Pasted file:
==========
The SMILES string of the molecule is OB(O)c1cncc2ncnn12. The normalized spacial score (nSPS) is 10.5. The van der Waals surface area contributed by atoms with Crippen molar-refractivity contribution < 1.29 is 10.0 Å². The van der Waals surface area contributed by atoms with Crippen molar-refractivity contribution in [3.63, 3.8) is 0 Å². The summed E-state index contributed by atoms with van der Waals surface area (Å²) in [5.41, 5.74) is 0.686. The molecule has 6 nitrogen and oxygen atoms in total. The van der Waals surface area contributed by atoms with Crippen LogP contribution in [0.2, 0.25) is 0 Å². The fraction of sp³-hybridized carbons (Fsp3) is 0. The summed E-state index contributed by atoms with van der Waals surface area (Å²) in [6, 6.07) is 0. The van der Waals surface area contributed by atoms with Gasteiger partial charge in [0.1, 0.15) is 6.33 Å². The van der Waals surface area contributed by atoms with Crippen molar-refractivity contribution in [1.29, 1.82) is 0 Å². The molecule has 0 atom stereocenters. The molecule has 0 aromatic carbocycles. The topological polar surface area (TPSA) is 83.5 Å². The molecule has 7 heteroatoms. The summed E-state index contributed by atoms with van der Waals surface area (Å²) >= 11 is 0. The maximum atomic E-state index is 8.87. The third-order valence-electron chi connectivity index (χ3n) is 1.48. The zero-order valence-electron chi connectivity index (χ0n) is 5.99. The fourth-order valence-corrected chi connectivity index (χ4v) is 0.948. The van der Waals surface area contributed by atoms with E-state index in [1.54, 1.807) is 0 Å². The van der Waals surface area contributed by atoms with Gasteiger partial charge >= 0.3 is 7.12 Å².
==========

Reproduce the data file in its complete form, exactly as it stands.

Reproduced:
The SMILES string of the molecule is OB(O)c1cncc2ncnn12. The normalized spacial score (nSPS) is 10.5. The van der Waals surface area contributed by atoms with Crippen molar-refractivity contribution < 1.29 is 10.0 Å². The van der Waals surface area contributed by atoms with Crippen molar-refractivity contribution in [3.63, 3.8) is 0 Å². The summed E-state index contributed by atoms with van der Waals surface area (Å²) in [5.41, 5.74) is 0.686. The molecule has 6 nitrogen and oxygen atoms in total. The van der Waals surface area contributed by atoms with Crippen LogP contribution in [0.2, 0.25) is 0 Å². The fraction of sp³-hybridized carbons (Fsp3) is 0. The summed E-state index contributed by atoms with van der Waals surface area (Å²) in [6, 6.07) is 0. The van der Waals surface area contributed by atoms with Gasteiger partial charge in [0.1, 0.15) is 6.33 Å². The van der Waals surface area contributed by atoms with Crippen molar-refractivity contribution in [1.29, 1.82) is 0 Å². The molecule has 0 atom stereocenters. The molecule has 0 aromatic carbocycles. The topological polar surface area (TPSA) is 83.5 Å². The molecule has 7 heteroatoms. The summed E-state index contributed by atoms with van der Waals surface area (Å²) >= 11 is 0. The maximum atomic E-state index is 8.87. The third-order valence-electron chi connectivity index (χ3n) is 1.48. The zero-order valence-electron chi connectivity index (χ0n) is 5.99. The fourth-order valence-corrected chi connectivity index (χ4v) is 0.948. The van der Waals surface area contributed by atoms with E-state index in [1.54, 1.807) is 0 Å². The van der Waals surface area contributed by atoms with Gasteiger partial charge >= 0.3 is 7.12 Å².